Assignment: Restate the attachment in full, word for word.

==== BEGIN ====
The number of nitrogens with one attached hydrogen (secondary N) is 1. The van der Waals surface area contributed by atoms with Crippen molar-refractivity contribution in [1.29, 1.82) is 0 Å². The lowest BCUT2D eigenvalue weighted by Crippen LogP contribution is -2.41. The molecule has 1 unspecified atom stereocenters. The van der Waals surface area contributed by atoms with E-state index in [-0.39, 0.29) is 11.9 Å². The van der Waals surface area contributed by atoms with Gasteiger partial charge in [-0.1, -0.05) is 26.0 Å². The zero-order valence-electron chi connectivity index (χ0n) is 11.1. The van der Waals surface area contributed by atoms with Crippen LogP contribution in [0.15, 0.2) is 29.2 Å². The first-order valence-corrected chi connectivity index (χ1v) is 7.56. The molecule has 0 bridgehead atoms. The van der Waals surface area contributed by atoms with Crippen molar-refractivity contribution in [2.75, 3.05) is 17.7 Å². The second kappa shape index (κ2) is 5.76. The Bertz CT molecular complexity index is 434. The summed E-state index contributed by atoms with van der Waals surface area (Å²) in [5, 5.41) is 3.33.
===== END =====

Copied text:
The number of nitrogens with one attached hydrogen (secondary N) is 1. The van der Waals surface area contributed by atoms with Crippen molar-refractivity contribution in [1.29, 1.82) is 0 Å². The lowest BCUT2D eigenvalue weighted by Crippen LogP contribution is -2.41. The molecule has 1 unspecified atom stereocenters. The van der Waals surface area contributed by atoms with E-state index in [-0.39, 0.29) is 11.9 Å². The van der Waals surface area contributed by atoms with Gasteiger partial charge in [-0.1, -0.05) is 26.0 Å². The zero-order valence-electron chi connectivity index (χ0n) is 11.1. The van der Waals surface area contributed by atoms with Crippen LogP contribution in [0.15, 0.2) is 29.2 Å². The first-order valence-corrected chi connectivity index (χ1v) is 7.56. The molecule has 0 bridgehead atoms. The van der Waals surface area contributed by atoms with Crippen molar-refractivity contribution in [2.75, 3.05) is 17.7 Å². The second kappa shape index (κ2) is 5.76. The Bertz CT molecular complexity index is 434. The summed E-state index contributed by atoms with van der Waals surface area (Å²) in [5, 5.41) is 3.33.